Andy Rice talks to the fastest sailor on earth, Paul Larsen to find out how to maximise your boatspeed
Not only is Paul Larsen clued in to what makes a boat go fast, he’s just as passionate about getting the best out of every crew. Boatspeed comes down to identifying and then working on your weaknesses, whether it’s a problem with equipment or an issue with the crew work.
Whatever your team’s weaknesses are, acknowledge them, and create a process for making improvements. This can be easier said than done, because egos can get in the way and people can become defensive.
But if you can get everyone to buy into a culture of learning and an ability to take constructive criticism, the atmosphere will improve and the boatspeed will go up. Here are Paul Larsen’s five tips for creating a culture committed to going faster.
1. Ask the experts
Don’t be afraid to ask stupid questions, especially if you’re new to a class. Chances are your questions aren’t stupid, and better to ask than to live in ignorance. Dig out the experts in your fleet. If you’re ordering new sails, get the sailmaker to come out on the boat with you for a couple of hours and help you set up the boat and show you the ropes.
One really useful thing is learning all the crossovers for your boat: when do you change down from the No 1 to the No 2 jib? How close to the wind can you carry the Code 0? All that gear-changing stuff is vital information that could take you a whole season to learn by trial and error. It’s much easier to order someone a drink at the bar in exchange for their hard-earned wisdom.
Even the big stars in the sailing world are almost always happy to help you out. Keep hassling until you truly understand the answer, because asking what works and what doesn’t is a sure-fire shortcut to improving your boatspeed.
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2. Get on the same page
When I step on board a boat for the first time, I listen carefully. Are the lines of communication clear and is it helping everyone get their job done in the most effective manner?
If there’s a shouter or a screamer on board, then that needs dealing with. No boat ever went faster because someone shouted louder. The further up the fleet you go, the quieter and calmer tends to be the mood on board. If you’re back in 48th place and someone’s yelling their head off, maybe that’s a big part of the reason why you’re in 48th!
Sometimes my most valuable contribution can be simply to help sort out the comms within the team. Everyone on board needs to know exactly what’s happening and what’s expected of them. Once you get systems in place for every manoeuvre and every scenario on the racecourse, the teamwork and the crew atmosphere will improve.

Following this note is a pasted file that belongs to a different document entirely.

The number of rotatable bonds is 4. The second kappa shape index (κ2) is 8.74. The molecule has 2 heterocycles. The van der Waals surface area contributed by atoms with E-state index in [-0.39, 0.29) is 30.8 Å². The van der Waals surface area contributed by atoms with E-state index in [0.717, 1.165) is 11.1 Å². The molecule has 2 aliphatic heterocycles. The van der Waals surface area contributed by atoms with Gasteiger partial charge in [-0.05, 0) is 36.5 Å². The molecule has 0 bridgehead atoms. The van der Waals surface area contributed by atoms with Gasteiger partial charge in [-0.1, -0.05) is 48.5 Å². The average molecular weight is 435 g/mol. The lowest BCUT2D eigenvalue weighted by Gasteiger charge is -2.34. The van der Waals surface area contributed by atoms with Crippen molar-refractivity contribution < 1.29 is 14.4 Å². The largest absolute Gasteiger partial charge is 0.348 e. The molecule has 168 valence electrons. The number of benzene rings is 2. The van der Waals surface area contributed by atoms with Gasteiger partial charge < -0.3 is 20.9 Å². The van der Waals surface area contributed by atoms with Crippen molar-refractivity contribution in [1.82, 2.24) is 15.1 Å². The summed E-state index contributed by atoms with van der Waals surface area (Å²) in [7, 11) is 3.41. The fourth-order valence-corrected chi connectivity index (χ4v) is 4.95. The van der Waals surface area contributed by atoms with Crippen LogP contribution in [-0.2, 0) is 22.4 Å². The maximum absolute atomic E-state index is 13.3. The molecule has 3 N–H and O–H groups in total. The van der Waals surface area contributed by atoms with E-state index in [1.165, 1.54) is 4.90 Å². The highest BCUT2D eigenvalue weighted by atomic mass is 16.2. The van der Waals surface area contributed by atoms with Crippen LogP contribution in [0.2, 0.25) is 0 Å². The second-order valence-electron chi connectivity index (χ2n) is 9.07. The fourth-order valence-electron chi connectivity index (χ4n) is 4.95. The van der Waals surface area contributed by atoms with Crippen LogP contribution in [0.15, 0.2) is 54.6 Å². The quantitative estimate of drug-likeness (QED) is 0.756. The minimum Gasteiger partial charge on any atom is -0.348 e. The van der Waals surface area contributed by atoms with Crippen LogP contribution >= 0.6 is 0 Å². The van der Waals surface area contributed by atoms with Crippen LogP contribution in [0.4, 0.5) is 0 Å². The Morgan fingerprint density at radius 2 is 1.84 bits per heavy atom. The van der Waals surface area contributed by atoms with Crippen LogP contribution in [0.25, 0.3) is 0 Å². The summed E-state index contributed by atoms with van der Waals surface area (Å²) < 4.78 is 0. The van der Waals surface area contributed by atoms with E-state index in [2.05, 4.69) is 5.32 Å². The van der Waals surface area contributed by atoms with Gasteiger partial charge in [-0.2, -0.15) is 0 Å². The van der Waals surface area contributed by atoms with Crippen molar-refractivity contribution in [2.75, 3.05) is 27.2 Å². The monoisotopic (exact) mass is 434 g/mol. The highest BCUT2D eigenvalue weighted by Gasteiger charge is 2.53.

3. Measure everything
Make sure that you calibrate everything. Put clear marks on all the sheets and halyards, so that every crew member knows what has worked before and can quickly set the sails to the correct trim for a given wind speed, sea state and situation on the race course. It’s all about making your job easier and more repeatable, leaving the minimum room for error.
It’s worth appointing one crew member – ideally sitting on the rail with not too much else to do – to use a waterproof notepad and keep notes of all the fast (or slow) settings as you’re going along.
4. Film yourself
In the age of the selfie, everyone’s used to being on film. However, it’s still the exception on boats to have cameras running while you’re sailing, but I thoroughly recommend it.
You’ll reap rewards by having just one or two GoPro cameras mounted on the boat, maybe one at the transom and one on the back of the mast, keeping track of the choreography of the crew and how you’re really sailing the boat – as opposed to how you think you’re sailing the boat. It still needs someone to go back through the recordings, but if you do, the whole crew will learn and improve much more quickly.
5. End of day debrief
Always run a crew debrief after every day on the water. This is the time for your human ‘data logger’ to read off his waterproof notes and share the information. Footage from the cameras can be really useful later for showing people what’s going on in the heat of the moment.
Most important of all, it’s vital to create a culture where it’s okay to make mistakes and where you’re encouraged to hold your hand up to them. The quicker and more efficient you can make the feedback loop, the faster you’ll learn and the faster the boat will go.
About the expert
Paul Larsen is the fastest sailor in history. In November 2012 he steered Vestas SailRocket 2 to a 500m speed record of 65.45 knots, and no one has come close since. Larsen is also in demand on the pro circuit, known for his no-nonsense approach to getting the best out of boat and crew.
First published in the January 2019 issue of Yachting World.